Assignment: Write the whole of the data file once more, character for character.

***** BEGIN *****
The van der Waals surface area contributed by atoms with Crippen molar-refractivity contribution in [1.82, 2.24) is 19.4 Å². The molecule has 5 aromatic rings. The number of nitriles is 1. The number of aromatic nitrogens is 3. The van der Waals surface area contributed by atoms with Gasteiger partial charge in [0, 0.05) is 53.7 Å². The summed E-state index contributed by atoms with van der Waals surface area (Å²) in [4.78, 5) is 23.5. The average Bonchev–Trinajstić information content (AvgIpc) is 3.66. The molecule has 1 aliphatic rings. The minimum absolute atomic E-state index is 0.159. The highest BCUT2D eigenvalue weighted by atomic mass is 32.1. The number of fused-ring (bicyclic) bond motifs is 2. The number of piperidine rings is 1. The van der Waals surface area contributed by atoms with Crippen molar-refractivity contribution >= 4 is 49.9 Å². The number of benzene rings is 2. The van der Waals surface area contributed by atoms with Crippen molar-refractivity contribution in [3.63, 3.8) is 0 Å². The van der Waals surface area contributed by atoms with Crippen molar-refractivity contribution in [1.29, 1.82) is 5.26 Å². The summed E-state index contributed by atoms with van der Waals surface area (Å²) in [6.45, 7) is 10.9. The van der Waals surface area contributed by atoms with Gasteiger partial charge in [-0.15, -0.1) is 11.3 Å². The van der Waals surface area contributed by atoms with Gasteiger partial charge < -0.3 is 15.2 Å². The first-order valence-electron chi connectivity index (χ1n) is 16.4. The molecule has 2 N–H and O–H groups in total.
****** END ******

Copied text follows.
The van der Waals surface area contributed by atoms with Crippen molar-refractivity contribution in [1.82, 2.24) is 19.4 Å². The molecule has 5 aromatic rings. The number of nitriles is 1. The number of aromatic nitrogens is 3. The van der Waals surface area contributed by atoms with Gasteiger partial charge in [0, 0.05) is 53.7 Å². The summed E-state index contributed by atoms with van der Waals surface area (Å²) in [4.78, 5) is 23.5. The average Bonchev–Trinajstić information content (AvgIpc) is 3.66. The molecule has 1 aliphatic rings. The minimum absolute atomic E-state index is 0.159. The highest BCUT2D eigenvalue weighted by atomic mass is 32.1. The number of fused-ring (bicyclic) bond motifs is 2. The number of piperidine rings is 1. The van der Waals surface area contributed by atoms with Crippen molar-refractivity contribution >= 4 is 49.9 Å². The number of benzene rings is 2. The van der Waals surface area contributed by atoms with Crippen molar-refractivity contribution in [3.63, 3.8) is 0 Å². The van der Waals surface area contributed by atoms with Crippen molar-refractivity contribution in [1.29, 1.82) is 5.26 Å². The summed E-state index contributed by atoms with van der Waals surface area (Å²) in [6.45, 7) is 10.9. The van der Waals surface area contributed by atoms with Gasteiger partial charge in [-0.15, -0.1) is 11.3 Å². The van der Waals surface area contributed by atoms with Gasteiger partial charge < -0.3 is 15.2 Å². The first-order valence-electron chi connectivity index (χ1n) is 16.4. The molecule has 2 N–H and O–H groups in total.